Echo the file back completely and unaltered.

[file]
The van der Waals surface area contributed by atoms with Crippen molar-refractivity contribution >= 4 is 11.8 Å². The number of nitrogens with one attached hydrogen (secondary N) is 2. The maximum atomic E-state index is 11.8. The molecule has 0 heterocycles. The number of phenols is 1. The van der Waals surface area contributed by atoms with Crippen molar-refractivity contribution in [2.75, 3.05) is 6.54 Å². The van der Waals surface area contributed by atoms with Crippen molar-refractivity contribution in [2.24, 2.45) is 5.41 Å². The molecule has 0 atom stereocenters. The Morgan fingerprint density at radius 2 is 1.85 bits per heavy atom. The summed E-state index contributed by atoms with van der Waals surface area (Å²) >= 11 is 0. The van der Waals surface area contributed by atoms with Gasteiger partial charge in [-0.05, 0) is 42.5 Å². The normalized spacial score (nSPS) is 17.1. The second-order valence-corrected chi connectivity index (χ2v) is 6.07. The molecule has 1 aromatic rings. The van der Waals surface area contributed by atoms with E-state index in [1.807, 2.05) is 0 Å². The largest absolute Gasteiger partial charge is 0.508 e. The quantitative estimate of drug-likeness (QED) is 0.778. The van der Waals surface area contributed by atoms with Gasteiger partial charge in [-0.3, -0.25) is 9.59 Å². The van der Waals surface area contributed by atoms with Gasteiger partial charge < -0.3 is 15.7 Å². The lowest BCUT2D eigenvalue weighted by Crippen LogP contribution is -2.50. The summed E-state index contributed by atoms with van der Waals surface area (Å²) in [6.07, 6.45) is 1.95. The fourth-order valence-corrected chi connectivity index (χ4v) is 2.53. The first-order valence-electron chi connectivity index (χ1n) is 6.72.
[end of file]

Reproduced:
The van der Waals surface area contributed by atoms with Crippen molar-refractivity contribution >= 4 is 11.8 Å². The number of nitrogens with one attached hydrogen (secondary N) is 2. The maximum atomic E-state index is 11.8. The molecule has 0 heterocycles. The number of phenols is 1. The van der Waals surface area contributed by atoms with Crippen molar-refractivity contribution in [2.75, 3.05) is 6.54 Å². The van der Waals surface area contributed by atoms with Crippen molar-refractivity contribution in [2.24, 2.45) is 5.41 Å². The molecule has 0 atom stereocenters. The Morgan fingerprint density at radius 2 is 1.85 bits per heavy atom. The summed E-state index contributed by atoms with van der Waals surface area (Å²) >= 11 is 0. The van der Waals surface area contributed by atoms with Gasteiger partial charge in [-0.05, 0) is 42.5 Å². The normalized spacial score (nSPS) is 17.1. The second-order valence-corrected chi connectivity index (χ2v) is 6.07. The molecule has 1 aromatic rings. The van der Waals surface area contributed by atoms with E-state index in [1.807, 2.05) is 0 Å². The largest absolute Gasteiger partial charge is 0.508 e. The quantitative estimate of drug-likeness (QED) is 0.778. The van der Waals surface area contributed by atoms with Gasteiger partial charge in [-0.3, -0.25) is 9.59 Å². The van der Waals surface area contributed by atoms with Gasteiger partial charge < -0.3 is 15.7 Å². The lowest BCUT2D eigenvalue weighted by Crippen LogP contribution is -2.50. The summed E-state index contributed by atoms with van der Waals surface area (Å²) in [6.07, 6.45) is 1.95. The fourth-order valence-corrected chi connectivity index (χ4v) is 2.53. The first-order valence-electron chi connectivity index (χ1n) is 6.72.